French railway company SNCF recently celebrated the 10th anniversary of its ‘Piano en gare’ initiative, a non-commercial scheme in which pianos are set up for passers-by to play for free in 62 stations around the country.
The Connexion visited Nice-Ville station this morning (July 6) to see if there were any performers, perhaps delayed by the strikes, and found a professional at work.
Pianist Mario Galli, 63, was putting on a 30-minute concert, filling the air with blues and rock classics while awaiting his train which was delayed for three hours.
Mr Galli amused onlookers by playing not only with his hands but also his knees and feet.
See our short clip of his performance below.
Mr Galli was supposed to take a train early in the morning to perform tonight (July 6) in Le-Plan-de-la-Tour (Var) alongside French-Canadian singer Fabienne Thibeault, who is known for having sung for the cyberpunk rock opera Starmania. He still hopes to make it on time, despite the delay.
Mr Galli is a professional concert pianist who began his career with the Vinitsky orchestra, performing for 25 years across Europe, Singapore, Israel and the US and playing with internationally renowned artists including Count Basie and Charles Aznavour.
“I play for the love of the instrument,” Mr Galli told The Connexion.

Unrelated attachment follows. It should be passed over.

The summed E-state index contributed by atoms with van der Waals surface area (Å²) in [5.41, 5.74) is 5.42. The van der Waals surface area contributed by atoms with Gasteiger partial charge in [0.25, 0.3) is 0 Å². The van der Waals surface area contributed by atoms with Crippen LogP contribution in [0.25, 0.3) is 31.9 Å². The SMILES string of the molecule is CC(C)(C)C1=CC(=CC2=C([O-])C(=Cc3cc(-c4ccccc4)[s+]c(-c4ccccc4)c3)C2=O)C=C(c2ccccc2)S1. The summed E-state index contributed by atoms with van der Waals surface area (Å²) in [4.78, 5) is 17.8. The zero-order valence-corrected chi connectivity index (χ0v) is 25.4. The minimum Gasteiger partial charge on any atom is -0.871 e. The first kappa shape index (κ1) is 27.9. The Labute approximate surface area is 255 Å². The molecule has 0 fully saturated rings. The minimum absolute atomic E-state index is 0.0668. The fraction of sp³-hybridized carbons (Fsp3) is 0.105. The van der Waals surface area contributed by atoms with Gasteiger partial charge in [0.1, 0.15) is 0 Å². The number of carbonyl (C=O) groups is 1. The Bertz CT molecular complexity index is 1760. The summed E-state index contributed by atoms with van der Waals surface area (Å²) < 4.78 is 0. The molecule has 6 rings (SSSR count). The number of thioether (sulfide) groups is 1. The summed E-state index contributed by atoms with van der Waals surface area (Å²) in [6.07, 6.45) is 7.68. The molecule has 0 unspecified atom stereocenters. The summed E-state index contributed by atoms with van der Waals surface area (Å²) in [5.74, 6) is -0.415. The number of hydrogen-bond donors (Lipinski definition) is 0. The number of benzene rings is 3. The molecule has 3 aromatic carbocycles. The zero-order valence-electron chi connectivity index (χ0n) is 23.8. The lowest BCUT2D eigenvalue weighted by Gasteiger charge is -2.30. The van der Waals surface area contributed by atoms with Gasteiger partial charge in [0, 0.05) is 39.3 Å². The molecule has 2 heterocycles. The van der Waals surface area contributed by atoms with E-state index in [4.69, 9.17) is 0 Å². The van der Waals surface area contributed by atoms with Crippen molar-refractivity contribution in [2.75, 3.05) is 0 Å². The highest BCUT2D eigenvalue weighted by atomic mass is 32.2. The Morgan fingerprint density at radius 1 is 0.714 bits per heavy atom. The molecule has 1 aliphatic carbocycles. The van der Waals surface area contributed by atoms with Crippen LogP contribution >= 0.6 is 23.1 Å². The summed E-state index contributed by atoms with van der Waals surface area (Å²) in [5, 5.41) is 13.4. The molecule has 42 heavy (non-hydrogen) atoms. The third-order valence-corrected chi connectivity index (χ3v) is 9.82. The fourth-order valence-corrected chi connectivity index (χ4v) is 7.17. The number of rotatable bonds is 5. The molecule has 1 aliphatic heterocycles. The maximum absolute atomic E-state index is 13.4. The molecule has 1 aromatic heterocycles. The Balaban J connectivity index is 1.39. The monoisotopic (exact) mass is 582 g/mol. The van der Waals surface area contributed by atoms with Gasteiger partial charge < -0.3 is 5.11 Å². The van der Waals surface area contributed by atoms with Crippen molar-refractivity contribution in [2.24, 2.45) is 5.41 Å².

Nice-Ville train station got a foretaste of the songs he is planning to play tonight with tracks such as Chuck Berry’s ‘Johnny B. Goode’, Abba’s ‘Dancing Queen’, Europe’s ‘The Final Countdown’ and Richard Anthony’s ‘J’entends siffler le train’.
Mr Galli said he first played at a train station in Marseille, where the songs he performed were met by wonderstruck applause. “It felt like a thunderstorm,” he said.
While he has played the piano since the age of nine, his instrument of choice is the accordion, which he has been playing since the age of three. He made his first foray into conducting an orchestra at 14.
“I just want to make people happy,” he said.
Mr Galli cannot perform on all station pianos, he said, as the keyś are often too rigid or the instrument is out of tune.
Access to the piano’s strings is normally locked, meaning he cannot use the tuning lever he carries with him. Every piano is also chained to the ground to prevent thefts.
10 years of pianos in French train stations
The first piano installed in a French train station was in Paris’ Montparnasse station on July 1, 2012, and the initiative gained immediate popularity, with social media platforms being flooded with videos of musicians. This inspired shopping centres to follow suit.
SNCF marked the scheme’s 10-year anniversary on July 1 with concerts across 31 of its train stations, involving popular French pianists such as André Manoukian and Alexandre Tharaud.
The pianos are all Yamahas because of a partnership agreed with the Japanese instrument company in 2014.